MIT Department/Faculty Supervisor(s):
Dr. Heba Kurdi is Assistant Professor of Wireless Networks and Communication at King Saud University. She completed her PhD from Brunel University’s School of Engineering and Design (London, UK) in 2010 achieving the Shield of Distinguished Research from the Saudi Ambassador in the UK and Ireland.
Inspired by the wisdom of the Honeybee Colony, Dr. Kurdi developed a new computing environment, Personal Mobile Grids, and became the first Saudi female to receive a US patent in the area of Information and Communication Technologies. Dr. Kurdi has had dozens of journal and conference publications and received the Best Paper Award in London's 2012 Science and Technology Conference sponsored by Springer and IEEE. Dr. Kurdi works as a reviewer for several journals and is a principal investigator and project manager on several research projects. Her research interests include Bio-inspired Engineering, Multi Agent Systems, Distributed Systems and Mobile Computing.
Dr. Kurdi has been working in academia for the past ten years, where she played different roles including vice chair of the department of Computer Sciences, vice dean of the College of Computer and Information Sciences and vice dean of the Career and Entrepreneurship Centre. She is also a certified associate fellow of the UK's Higher Education Academy. These different positions and rich experiences have given her strong academic, managerial and leadership skills and a deep sense of commitment for the field of academia.
Bio-inspired Approach for Multitask Allocation Problem in Unmanned Ariel Vehicles
Unmanned Aerial Vehicles (UAVs), which are aircrafts with no pilot on board, are increasingly attracting attention; they are capable of performing a wide range of missions that are considered dull and dangerous for humans. For instance, in emergency situations, such as natural disasters, finding and rescuing potential survivors can be carried out by a group of autonomous UAVs, which cooperate with each other in the destroyed environment that manned vehicles and humans cannot reach or have difficulty reaching.
With the growing focus on multi-UAV, multi-UAV task allocation (MUTA) is attracting a significant attention. Actually, in the field of Search and Rescue (SAR) missions of UAVs, the main challenge facing researchers is to decide how to best allocate multi-UAV between rescue and search tasks to fulfill the urgent need of finding and rescuing people within a certain time frame. This problem increases in complexity as the numbers of UAVS and tasks increase and it is classified among NP-hard problems.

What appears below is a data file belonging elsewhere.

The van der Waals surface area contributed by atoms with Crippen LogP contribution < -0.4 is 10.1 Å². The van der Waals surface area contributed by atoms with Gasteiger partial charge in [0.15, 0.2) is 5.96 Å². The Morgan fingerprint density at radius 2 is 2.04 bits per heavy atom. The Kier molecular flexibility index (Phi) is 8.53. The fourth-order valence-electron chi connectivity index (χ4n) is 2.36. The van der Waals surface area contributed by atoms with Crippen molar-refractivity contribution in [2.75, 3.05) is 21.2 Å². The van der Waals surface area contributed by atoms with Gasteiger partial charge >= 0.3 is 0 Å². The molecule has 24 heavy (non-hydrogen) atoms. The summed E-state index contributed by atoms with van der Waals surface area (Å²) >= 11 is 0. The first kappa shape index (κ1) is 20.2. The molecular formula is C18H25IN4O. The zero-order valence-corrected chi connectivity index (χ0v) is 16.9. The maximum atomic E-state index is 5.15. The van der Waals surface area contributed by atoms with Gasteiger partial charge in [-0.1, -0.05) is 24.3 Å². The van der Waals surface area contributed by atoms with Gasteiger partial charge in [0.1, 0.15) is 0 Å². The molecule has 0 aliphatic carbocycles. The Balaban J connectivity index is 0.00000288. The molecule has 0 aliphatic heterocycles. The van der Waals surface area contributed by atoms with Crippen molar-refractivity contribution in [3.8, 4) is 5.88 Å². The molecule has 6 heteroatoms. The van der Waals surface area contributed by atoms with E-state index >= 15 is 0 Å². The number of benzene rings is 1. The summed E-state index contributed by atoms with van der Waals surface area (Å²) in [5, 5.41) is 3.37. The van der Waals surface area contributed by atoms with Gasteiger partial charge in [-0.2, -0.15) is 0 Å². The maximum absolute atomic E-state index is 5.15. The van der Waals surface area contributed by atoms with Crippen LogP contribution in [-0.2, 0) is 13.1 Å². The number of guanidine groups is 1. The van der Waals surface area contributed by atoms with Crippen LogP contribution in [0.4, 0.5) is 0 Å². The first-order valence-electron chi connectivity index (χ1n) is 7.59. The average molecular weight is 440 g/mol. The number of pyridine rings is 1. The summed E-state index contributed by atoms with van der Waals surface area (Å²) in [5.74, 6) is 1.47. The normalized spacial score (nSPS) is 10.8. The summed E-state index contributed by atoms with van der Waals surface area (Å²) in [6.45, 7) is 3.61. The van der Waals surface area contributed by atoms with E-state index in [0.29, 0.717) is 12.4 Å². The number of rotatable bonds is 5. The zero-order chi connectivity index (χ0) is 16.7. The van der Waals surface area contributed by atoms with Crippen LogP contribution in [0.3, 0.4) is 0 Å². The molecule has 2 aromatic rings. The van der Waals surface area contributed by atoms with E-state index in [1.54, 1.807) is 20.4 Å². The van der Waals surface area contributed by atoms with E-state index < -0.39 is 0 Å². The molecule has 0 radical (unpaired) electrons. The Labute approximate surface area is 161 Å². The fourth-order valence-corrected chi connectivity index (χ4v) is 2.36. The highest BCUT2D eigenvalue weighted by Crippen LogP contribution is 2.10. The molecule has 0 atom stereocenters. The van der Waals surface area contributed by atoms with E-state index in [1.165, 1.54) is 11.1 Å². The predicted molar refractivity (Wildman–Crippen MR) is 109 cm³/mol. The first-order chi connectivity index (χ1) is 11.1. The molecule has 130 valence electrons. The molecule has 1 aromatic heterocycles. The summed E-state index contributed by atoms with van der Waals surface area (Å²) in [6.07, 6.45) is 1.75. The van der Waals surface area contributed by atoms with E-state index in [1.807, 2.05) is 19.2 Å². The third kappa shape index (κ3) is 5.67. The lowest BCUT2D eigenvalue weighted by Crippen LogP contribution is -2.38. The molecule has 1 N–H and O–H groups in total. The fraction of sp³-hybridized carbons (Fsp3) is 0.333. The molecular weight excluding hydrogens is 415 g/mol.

Dr. Kurdi is working with Professor Jonathon How, from the Aeronautics and Astronautics Department, to develop bio-inspired techniques that enable multi-UAV systems to act autonomously and execute SAR missions within predefined time constraints. Bio-inspired algorithms are based on the fact that natural systems present an intelligent collective behavior albeit composed of simple parts (agents) of limited capabilities. This intelligent collective behavior emerges naturally from the special characteristics of these simple agents which include: self-organization, adaptiveness and robustness. These properties lend themselves well to distributed optimization problems such as task allocation, scheduling and routing.
The main idea of the proposed algorithms is to have the UAVs dynamically changing their roles based on situational awareness. Once algorithms are implemented, simulation-based studies would be carried out to evaluate and optimize their performance.
Publications based on Ibn Khaldun Fellowship Research
1. H. Kurdi, J. How, A. Mahmud, “Bio-Inspired Algorithm for Task Allocation in Multi-UAV Search and Rescue Missions,” AIAA Guidance, Navigation, and Control Conference, 4-8 January 2016, San Diego (accepted).
2. H. Kurdi, J. How ”Emerging Role of Unmanned Aerial Vehicles in Search and Rescue Missions,” the First International Forum for Strategic Planning and Disaster Management, 18-20 April 2016, Jeddah, SA (accepted).
3. H. Kurdi, J. How, “A Framework for Mass Crowd Management during Hajj based on Unmanned Aerial Vehicles,” the First International Forum for Strategic Planning and Disaster Management, 18-20 April 2016, Jeddah, SA (accepted).
4. H. Kurdi, J. How, A. Mahmud, “Distributed Bio-Inspired Algorithm for Search and Rescue Missions,” (in progress journal article).
5. H. Kurdi, J. How, “Multi-UAV: Taxonomy and Survey Focused on Coordination,” (in progress journal article).
Professional Certificates during Ibn Khaldun Fellowship
“Human Resource Management”, Harvard Extension School.
“MIT Sloan Executive Certificate in Management and Leadership,” MIT Sloan.
“MIT Sloan Executive Certificate in Strategy and Innovation,” MIT Sloan.
“Kaufman Teaching Certificate,” MIT Teaching & Learning Laboratory.